__Edge detection__
As we know a digitized image is
represented in a computer as an array of two-dimensional pixels. A pixel is a
smallest unit inside an image which can be uniquely captured using the camera.
The number of pixels in an image depends on the resolution capacity of the camera.
In gray scale image each pixel corresponds to the intensity level in that particular
pixel and its value ranges from zero to 255. In color images each pixel has
red, green and blue color levels with values ranging from zero to 255.
Theoretically a mixture of these three colors can generate any visually
identifiable colors of human perception.

In edge detection our aim is to
identify portions of the image where information is densely populated.
This means we are interested in identifying those pixels which form edges in an
image. Edges in the image are identified by comparing it with the pixel
intensity of neighboring pixels. Larger the difference or variation in
brightness of pixel values, larger the likelihood that it is an edge pixel.
Therefore our interest is to identify those pixels which significantly differ
from its neighboring pixels.

The application of calculus comes in to play here. We know that calculus is the study of change just like geometry is the study of shapes. Assuming that the pixel values in an image forms a discrete function, our aim is to find the points in the discrete function whose slope is higher. Since an image is a 2-D function, operators describing edges can be expressed by using partial differential equations. The points lie on a edge can be detected by detecting the local maxima or minima of the first derivative or by detecting zero-crossing of the second derivative. The idea is described in figure (1) for 1-D analysis. However since noise in an image often forms pseudo-edges we have to pre-process the image. Therefore edge detection can be described in four steps as below.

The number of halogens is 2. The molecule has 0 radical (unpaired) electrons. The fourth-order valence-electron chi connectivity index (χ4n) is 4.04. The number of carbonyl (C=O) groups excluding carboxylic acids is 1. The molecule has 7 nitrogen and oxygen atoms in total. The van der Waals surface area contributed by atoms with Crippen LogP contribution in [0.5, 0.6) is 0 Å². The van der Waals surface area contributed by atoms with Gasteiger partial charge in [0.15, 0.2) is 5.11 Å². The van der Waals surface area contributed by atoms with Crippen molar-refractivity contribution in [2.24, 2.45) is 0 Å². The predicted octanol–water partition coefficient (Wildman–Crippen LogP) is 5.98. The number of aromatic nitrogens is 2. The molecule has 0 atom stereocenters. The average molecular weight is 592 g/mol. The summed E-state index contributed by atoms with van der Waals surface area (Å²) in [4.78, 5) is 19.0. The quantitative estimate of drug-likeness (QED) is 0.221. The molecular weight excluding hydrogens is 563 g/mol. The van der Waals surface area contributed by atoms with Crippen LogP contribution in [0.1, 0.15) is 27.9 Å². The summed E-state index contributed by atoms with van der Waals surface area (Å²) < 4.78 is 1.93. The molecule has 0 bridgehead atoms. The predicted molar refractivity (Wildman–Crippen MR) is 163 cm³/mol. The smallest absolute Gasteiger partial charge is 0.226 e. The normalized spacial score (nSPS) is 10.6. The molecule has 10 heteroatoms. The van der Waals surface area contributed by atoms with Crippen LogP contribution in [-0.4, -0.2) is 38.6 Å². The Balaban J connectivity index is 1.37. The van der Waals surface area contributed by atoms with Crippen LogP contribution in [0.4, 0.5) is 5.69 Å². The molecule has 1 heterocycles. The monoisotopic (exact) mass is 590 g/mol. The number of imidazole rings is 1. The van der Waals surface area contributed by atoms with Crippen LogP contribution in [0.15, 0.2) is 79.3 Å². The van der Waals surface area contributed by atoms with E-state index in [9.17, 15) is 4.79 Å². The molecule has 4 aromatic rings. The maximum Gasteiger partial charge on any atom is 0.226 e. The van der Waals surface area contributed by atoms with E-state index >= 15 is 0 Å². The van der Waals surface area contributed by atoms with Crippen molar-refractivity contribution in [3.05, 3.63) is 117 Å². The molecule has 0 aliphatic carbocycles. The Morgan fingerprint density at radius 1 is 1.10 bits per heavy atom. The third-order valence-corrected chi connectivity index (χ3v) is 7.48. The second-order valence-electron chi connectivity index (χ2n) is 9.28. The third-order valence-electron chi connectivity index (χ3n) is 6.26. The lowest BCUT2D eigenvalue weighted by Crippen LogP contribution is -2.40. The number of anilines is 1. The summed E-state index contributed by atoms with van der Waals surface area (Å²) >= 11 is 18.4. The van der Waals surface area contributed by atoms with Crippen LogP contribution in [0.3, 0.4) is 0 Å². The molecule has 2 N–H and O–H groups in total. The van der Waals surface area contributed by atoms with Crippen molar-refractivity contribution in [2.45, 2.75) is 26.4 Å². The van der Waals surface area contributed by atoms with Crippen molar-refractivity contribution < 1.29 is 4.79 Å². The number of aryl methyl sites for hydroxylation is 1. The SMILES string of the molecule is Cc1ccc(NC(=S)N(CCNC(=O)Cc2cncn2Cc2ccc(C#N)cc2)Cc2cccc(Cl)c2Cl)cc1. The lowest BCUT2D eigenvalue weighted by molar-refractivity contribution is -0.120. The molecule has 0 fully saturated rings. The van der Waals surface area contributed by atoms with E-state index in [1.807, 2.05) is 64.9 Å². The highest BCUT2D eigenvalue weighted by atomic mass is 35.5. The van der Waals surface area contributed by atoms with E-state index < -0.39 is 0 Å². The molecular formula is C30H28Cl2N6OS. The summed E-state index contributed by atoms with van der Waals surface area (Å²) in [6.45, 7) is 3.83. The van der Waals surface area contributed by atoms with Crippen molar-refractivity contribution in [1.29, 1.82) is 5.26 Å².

(a) Smoothing – to reduce noise without destroying true edges

(b) Enhancement – improve the quality of the edges (eg. by improving sharpness)

(c) Detection: find the edge pixels

(d) Localization: find the exact location of edge. (eg. linking edges together)

The application of calculus comes in to play here. We know that calculus is the study of change just like geometry is the study of shapes. Assuming that the pixel values in an image forms a discrete function, our aim is to find the points in the discrete function whose slope is higher. Since an image is a 2-D function, operators describing edges can be expressed by using partial differential equations. The points lie on a edge can be detected by detecting the local maxima or minima of the first derivative or by detecting zero-crossing of the second derivative. The idea is described in figure (1) for 1-D analysis. However since noise in an image often forms pseudo-edges we have to pre-process the image. Therefore edge detection can be described in four steps as below.

(a) Smoothing – to reduce noise without destroying true edges

(b) Enhancement – improve the quality of the edges (eg. by improving sharpness)

(c) Detection: find the edge pixels

(d) Localization: find the exact location of edge. (eg. linking edges together)

Figure (1) - Idea of edge detection in 1-D intensity signal function. Changes in edge
can be detected using local maxima or minima of first derivative or using
the zero-crossing in the second derivative. (Source here)

Derivative of a 1-D signal can be computed by approximating derivative by finite differences.

Therefore

Mask for 1D signal: [-1 0 1] (centered about x)

Computing the second derivative gives,

Mask for 1-D signal using second derivative: [1 -2 1] (centered about x)

Based on the 1-D theoretical analysis, the same idea can be extended to two dimensional pixel
planes and one such extension is known as Sobel operator. Sobel operator
performs an accurate approximation to calculate derivative of two-dimensional
image by computing spatial gradient measurement of an image. Sobel
detector uses a pair of 3 x 3 convolution masks, one for x direction and other